Journal Article

An analytic model of angular momentum transport by gravitational torques: from galaxies to massive black holes

Philip F. Hopkins and Eliot Quataert

in Monthly Notices of the Royal Astronomical Society

Published on behalf of The Royal Astronomical Society

Volume 415, issue 2, pages 1027-1050
Published in print August 2011 | ISSN: 0035-8711
Published online July 2011 | e-ISSN: 1365-2966 | DOI:
An analytic model of angular momentum transport by gravitational torques: from galaxies to massive black holes

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We present analytic calculations of angular momentum transport and gas inflow in galaxies, from scales of ∼ kpc to deep inside the potential of a central massive black hole (BH). We compare these analytic calculations to numerical simulations and use them to develop a sub-grid model of BH growth that can be incorporated into semi-analytic calculations or cosmological simulations. Motivated by both analytic calculations and simulations of gas inflow in galactic nuclei, we argue that the strongest torque on gas arises when non-axisymmetric perturbations to the stellar gravitational potential produce orbit crossings and shocks in the gas. This is true both at large radii ∼0.01–1 kpc, where bar-like stellar modes dominate the non-axisymmetric potential, and at smaller radii ≲10 pc, where a lopsided/eccentric stellar disc dominates. The traditional orbit-crossing criterion is not always adequate to predict the locations of, and inflow due to, shocks in gas+stellar discs with finite sound speeds. We derive a modified criterion that predicts the presence of shocks in stellar-dominated systems even absent formal orbit crossing. We then derive analytic expressions for the loss of angular momentum and the resulting gas inflow rates in the presence of such shocks. We test our analytic predictions using hydrodynamic simulations at a range of galactic scales, and show that they successfully predict the mass inflow rates and quasi-steady gas surface densities with a small scatter ≃0.3 dex. We use our analytic results to construct a new estimate of the BH accretion rate given galaxy properties at larger radii, for use in galaxy and cosmological simulations and semi-analytic models. While highly simplified, this accretion rate predictor captures the key scalings in the numerical simulations. By contrast, alternate estimates such as the local viscous accretion rate or the spherical Bondi rate fail systematically to reproduce the simulations and have significantly larger scatter.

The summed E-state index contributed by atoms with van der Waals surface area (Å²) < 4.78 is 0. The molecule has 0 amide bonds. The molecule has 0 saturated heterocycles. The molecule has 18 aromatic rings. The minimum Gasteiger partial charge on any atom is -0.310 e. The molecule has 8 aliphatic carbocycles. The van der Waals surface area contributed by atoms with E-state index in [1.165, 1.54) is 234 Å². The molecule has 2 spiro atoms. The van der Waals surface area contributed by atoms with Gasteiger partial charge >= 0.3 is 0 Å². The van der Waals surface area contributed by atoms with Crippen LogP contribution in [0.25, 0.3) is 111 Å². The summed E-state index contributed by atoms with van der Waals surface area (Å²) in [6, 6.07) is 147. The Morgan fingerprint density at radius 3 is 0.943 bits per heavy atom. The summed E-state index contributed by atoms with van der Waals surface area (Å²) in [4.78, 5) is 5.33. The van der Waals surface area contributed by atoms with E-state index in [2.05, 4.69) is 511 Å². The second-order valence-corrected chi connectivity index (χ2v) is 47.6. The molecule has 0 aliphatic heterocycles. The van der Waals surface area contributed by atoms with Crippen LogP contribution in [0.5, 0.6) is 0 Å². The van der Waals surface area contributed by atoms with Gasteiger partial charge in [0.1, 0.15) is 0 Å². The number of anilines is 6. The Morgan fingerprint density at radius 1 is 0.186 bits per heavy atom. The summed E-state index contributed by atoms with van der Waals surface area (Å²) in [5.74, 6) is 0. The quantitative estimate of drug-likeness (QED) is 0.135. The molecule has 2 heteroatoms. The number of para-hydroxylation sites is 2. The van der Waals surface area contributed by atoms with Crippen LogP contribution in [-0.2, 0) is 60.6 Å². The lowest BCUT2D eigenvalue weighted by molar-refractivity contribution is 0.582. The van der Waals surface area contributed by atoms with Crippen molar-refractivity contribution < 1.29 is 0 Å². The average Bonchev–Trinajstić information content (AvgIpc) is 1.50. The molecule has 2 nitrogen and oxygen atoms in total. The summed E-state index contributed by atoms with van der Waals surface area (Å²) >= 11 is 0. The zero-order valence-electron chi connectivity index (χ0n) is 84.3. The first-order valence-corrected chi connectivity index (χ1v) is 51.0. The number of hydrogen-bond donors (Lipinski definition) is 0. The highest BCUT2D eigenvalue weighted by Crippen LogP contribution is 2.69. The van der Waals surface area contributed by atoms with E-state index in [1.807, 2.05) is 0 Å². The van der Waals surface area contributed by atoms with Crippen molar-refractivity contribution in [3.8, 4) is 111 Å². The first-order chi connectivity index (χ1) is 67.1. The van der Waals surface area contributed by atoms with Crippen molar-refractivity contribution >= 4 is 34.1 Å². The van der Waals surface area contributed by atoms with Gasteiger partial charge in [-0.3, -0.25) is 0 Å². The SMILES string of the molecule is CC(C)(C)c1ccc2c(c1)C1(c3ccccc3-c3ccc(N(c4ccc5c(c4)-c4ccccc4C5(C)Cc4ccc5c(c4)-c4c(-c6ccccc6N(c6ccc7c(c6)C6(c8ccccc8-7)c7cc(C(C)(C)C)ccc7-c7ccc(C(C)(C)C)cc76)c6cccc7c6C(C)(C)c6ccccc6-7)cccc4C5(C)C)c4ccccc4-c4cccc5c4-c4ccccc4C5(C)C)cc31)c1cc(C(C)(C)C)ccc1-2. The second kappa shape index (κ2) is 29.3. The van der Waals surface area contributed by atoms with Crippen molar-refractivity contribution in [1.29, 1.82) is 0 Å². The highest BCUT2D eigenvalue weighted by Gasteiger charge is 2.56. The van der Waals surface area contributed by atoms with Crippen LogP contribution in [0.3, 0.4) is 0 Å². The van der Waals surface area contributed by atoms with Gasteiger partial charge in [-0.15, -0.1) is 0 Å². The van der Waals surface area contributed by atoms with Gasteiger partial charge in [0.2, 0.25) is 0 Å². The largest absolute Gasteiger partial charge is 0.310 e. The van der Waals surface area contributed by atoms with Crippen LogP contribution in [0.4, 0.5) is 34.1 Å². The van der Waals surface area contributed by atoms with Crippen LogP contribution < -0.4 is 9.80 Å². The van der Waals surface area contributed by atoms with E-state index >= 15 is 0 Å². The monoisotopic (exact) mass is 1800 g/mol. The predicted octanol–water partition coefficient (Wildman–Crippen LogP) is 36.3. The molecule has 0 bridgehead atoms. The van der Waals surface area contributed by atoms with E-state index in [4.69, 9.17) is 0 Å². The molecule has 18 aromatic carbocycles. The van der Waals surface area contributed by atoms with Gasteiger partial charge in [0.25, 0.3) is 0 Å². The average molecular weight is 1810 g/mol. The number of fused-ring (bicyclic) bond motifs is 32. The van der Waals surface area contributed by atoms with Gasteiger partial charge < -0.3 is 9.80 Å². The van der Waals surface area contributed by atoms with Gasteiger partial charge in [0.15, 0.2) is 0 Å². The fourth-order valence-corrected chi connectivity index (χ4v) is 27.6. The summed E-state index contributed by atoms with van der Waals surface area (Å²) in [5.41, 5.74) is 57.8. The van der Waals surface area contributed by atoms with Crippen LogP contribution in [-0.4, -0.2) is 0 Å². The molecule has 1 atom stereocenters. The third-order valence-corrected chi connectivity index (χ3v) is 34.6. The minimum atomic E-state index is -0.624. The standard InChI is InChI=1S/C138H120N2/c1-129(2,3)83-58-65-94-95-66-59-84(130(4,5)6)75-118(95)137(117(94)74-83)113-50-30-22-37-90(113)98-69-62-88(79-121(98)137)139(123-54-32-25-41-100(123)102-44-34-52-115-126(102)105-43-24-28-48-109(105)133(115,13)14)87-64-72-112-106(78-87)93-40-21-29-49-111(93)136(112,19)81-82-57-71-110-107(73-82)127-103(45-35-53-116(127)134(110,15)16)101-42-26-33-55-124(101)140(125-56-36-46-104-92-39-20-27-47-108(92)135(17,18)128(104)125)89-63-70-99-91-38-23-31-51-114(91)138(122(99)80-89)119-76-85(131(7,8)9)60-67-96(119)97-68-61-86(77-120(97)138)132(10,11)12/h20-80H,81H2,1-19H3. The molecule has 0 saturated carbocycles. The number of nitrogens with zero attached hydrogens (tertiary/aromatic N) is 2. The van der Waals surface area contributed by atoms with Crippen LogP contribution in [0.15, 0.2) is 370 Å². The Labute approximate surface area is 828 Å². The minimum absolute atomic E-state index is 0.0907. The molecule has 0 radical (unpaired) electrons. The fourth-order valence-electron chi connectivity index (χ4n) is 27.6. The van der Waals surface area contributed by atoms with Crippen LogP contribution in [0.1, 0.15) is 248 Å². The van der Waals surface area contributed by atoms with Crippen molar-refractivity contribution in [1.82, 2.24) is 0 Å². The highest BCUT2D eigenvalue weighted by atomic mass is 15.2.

Keywords: galaxies: active; galaxies: evolution; quasars: general; cosmology: theory

Journal Article.  20282 words.  Illustrated.

Subjects: Astronomy and Astrophysics

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